Review

Ape Escape (PS3)

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Ape Escape is a great example of a budget-priced game that doesn’t skimp on features just because it’s inexpensive. There’s plenty of fun, unique PlayStation Move-controlled action to be had in Ape Escape, and the game offers up a fair challenge along with plenty of replay value.

While the number of gadgets and subsequent variety in gameplay are somewhat limited and the graphics don’t do justice to the PlayStation 3’s hardware, Ape Escape is one of the better Move games currently available and provides child-friendly entertainment from start to finish.

Ape Escape Screenshot 3

The Ape Escape series began back in 1999 on the original PlayStation and was the first game on the console to require a DualShock or Dual Analog controller to play. It was renowned for making innovative use of both analog sticks, and the pesky apes with coloured lights on their heads went on to appear in numerous sequels as well as a mini-game in Metal Gear Solid 3: Snake Eater.

Ape Escape was created for the PlayStation Move motion controller and is a very different breed of game from its predecessors. You’re still tasked with catching a variety of outlandish and aggressive apes from Space with your monkey net, but the game in now on rails – automatically moving you from one scene to the next once an area has been cleared of the crafty critters. There are also plenty of other ‘targets’ that need to be destroyed rather than captured, however, such as UFOs and octopuses.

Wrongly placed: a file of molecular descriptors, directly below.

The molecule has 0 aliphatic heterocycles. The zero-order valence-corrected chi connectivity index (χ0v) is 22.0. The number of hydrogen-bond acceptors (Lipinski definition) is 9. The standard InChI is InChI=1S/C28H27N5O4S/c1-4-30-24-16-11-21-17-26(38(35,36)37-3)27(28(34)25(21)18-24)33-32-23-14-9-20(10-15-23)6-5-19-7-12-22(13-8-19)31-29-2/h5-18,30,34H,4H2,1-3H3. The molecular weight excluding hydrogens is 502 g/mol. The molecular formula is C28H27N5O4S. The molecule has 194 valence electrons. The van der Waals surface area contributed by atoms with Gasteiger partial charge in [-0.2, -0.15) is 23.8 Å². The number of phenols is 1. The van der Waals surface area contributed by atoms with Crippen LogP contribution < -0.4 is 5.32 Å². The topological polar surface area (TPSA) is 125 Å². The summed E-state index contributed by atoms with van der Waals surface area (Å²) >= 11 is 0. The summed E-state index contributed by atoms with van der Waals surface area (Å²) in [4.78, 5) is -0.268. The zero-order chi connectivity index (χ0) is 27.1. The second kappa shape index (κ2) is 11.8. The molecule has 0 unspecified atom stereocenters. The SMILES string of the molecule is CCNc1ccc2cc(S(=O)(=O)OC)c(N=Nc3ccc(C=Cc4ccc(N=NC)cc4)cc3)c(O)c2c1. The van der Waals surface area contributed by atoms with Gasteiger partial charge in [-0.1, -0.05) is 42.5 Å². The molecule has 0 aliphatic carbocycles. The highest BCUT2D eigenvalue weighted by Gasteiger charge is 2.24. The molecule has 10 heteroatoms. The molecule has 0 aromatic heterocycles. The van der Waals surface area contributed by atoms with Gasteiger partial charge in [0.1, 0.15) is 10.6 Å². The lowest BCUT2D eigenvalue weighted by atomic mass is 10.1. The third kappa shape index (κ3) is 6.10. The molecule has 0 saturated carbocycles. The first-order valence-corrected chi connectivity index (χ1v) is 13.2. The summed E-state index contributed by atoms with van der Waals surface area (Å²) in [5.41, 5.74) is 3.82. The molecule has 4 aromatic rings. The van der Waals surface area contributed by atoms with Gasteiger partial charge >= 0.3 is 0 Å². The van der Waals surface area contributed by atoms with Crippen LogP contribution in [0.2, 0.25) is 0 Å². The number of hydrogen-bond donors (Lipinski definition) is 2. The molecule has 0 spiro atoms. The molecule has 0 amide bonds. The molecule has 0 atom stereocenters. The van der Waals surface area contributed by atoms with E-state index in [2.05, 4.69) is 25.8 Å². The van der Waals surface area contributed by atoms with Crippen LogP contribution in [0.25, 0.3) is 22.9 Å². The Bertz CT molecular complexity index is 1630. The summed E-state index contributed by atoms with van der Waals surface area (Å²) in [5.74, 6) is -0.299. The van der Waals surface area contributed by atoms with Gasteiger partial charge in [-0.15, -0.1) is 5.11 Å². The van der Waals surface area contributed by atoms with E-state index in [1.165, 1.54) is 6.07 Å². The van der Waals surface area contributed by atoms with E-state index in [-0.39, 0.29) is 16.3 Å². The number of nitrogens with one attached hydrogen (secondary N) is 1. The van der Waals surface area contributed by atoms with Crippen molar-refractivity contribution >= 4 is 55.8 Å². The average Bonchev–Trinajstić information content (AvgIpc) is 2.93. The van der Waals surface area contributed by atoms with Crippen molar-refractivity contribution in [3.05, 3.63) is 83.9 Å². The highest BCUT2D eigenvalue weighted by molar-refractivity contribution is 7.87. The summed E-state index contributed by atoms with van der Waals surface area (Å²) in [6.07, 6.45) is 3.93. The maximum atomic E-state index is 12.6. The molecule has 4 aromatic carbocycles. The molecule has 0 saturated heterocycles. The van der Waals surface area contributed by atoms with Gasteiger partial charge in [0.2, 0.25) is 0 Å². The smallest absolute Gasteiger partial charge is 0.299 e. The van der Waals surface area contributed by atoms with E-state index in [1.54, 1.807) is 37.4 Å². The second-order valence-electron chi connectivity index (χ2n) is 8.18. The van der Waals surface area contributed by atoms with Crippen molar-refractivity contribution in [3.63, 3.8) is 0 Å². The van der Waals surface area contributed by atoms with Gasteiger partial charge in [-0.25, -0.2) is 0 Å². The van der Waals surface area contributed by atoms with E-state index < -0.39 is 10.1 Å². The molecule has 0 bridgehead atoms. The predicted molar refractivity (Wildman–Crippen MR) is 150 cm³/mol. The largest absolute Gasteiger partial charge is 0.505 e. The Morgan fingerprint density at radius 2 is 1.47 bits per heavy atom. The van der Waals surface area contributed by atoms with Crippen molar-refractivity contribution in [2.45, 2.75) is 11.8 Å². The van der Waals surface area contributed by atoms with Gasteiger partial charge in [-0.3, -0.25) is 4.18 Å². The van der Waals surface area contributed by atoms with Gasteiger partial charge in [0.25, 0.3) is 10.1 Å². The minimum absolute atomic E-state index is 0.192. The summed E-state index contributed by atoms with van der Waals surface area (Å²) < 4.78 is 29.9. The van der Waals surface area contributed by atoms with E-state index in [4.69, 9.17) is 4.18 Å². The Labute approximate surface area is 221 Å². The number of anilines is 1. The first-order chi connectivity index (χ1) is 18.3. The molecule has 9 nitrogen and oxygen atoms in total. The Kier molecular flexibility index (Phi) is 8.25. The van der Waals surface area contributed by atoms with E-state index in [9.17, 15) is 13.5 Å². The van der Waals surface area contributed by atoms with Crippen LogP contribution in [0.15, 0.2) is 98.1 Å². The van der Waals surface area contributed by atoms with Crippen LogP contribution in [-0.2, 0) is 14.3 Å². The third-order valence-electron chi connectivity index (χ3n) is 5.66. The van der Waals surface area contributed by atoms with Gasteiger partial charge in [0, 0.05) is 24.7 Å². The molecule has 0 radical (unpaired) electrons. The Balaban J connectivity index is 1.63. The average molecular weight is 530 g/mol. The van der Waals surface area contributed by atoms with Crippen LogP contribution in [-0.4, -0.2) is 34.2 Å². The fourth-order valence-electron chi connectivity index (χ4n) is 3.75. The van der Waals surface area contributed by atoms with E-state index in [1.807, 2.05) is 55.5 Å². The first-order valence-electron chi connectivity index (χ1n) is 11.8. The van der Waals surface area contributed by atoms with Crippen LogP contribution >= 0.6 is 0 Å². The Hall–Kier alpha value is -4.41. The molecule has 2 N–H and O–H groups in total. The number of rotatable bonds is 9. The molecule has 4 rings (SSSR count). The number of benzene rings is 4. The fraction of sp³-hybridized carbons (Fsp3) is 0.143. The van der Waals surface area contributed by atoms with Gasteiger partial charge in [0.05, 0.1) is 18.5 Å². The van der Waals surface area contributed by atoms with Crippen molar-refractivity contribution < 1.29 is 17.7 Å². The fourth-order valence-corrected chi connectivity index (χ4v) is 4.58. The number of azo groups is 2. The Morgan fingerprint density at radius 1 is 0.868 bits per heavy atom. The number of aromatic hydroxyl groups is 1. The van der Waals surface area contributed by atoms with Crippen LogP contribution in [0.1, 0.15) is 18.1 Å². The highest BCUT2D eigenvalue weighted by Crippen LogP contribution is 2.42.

Your slingshot and ‘smasher’ (a hand fan-like object) prove their worth in these situations, and when the difficulty significantly ramps up in later levels you’ll constantly be switching between your monkey net and slingshot in order to shoot down the barrage of projectiles coming your way and catch some apes when the opportunity presents itself during a lull in fire.

Ape Escape Screenshot 1

Unsurprisingly, bananas play a large role in gameplay as they fill up a portion of your life bar when shot or touched. They are scattered around each level in bunches of variable size, and appear in abundance as you automatically move between ape-filled areas. When it’s time to net yourself some monkeys they will charge at you, and if you miss them with your net they will steal a bunch of bananas as they make a hasty retreat. If you don’t shoot the bunch in time they will gobble it up and it will be gone for good. This is a clever gameplay mechanic which significantly increases the sense of urgency you feel when the apes run at you.

You’ll also need to use your slingshot to shoot apes who aren’t too interested in your monkey-netting antics. Each monkey has a coloured light on top of its head, with blue meaning ‘not alerted to your presence,’ yellow meaning ‘alerted to your presence’ and red meaning ‘attack!’ Since you need to catch every monkey in an area to initiate the next phase of the level you’ll want to incite these apes to violence and then quickly catch them as they get within range of your net.

Ape Escape Screenshot 2